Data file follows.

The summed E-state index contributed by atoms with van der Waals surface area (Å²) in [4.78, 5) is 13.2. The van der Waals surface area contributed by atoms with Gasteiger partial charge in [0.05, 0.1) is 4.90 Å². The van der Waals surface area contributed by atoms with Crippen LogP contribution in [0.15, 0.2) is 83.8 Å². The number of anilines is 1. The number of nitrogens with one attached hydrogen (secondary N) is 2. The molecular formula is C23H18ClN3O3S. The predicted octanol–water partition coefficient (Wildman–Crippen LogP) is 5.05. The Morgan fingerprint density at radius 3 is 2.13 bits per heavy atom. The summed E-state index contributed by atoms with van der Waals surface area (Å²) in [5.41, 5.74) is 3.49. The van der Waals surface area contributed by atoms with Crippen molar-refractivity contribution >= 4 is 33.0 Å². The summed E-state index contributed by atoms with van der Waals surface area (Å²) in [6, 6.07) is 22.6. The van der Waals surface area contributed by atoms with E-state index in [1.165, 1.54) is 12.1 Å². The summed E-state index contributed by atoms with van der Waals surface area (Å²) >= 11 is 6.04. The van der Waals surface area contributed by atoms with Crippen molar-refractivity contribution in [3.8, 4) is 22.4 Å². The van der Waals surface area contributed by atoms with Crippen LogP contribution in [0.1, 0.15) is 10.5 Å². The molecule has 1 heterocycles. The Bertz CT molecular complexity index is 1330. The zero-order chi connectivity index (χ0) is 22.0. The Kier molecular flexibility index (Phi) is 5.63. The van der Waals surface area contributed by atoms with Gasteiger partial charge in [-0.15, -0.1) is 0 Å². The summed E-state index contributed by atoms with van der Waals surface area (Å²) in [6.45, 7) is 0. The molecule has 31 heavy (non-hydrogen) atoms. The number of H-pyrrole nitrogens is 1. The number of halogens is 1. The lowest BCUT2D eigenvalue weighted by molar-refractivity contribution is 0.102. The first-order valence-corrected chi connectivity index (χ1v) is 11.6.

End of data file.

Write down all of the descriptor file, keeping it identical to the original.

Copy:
The summed E-state index contributed by atoms with van der Waals surface area (Å²) in [4.78, 5) is 13.2. The van der Waals surface area contributed by atoms with Gasteiger partial charge in [0.05, 0.1) is 4.90 Å². The van der Waals surface area contributed by atoms with Crippen LogP contribution in [0.15, 0.2) is 83.8 Å². The number of anilines is 1. The number of nitrogens with one attached hydrogen (secondary N) is 2. The molecular formula is C23H18ClN3O3S. The predicted octanol–water partition coefficient (Wildman–Crippen LogP) is 5.05. The Morgan fingerprint density at radius 3 is 2.13 bits per heavy atom. The summed E-state index contributed by atoms with van der Waals surface area (Å²) in [5.41, 5.74) is 3.49. The van der Waals surface area contributed by atoms with Crippen molar-refractivity contribution >= 4 is 33.0 Å². The summed E-state index contributed by atoms with van der Waals surface area (Å²) in [6, 6.07) is 22.6. The van der Waals surface area contributed by atoms with E-state index in [1.165, 1.54) is 12.1 Å². The summed E-state index contributed by atoms with van der Waals surface area (Å²) >= 11 is 6.04. The van der Waals surface area contributed by atoms with Crippen molar-refractivity contribution in [3.8, 4) is 22.4 Å². The van der Waals surface area contributed by atoms with Crippen LogP contribution in [0.1, 0.15) is 10.5 Å². The molecule has 1 heterocycles. The Bertz CT molecular complexity index is 1330. The zero-order chi connectivity index (χ0) is 22.0. The Kier molecular flexibility index (Phi) is 5.63. The van der Waals surface area contributed by atoms with Gasteiger partial charge in [-0.15, -0.1) is 0 Å². The summed E-state index contributed by atoms with van der Waals surface area (Å²) in [6.45, 7) is 0. The molecule has 31 heavy (non-hydrogen) atoms. The number of H-pyrrole nitrogens is 1. The number of halogens is 1. The lowest BCUT2D eigenvalue weighted by molar-refractivity contribution is 0.102. The first-order valence-corrected chi connectivity index (χ1v) is 11.6.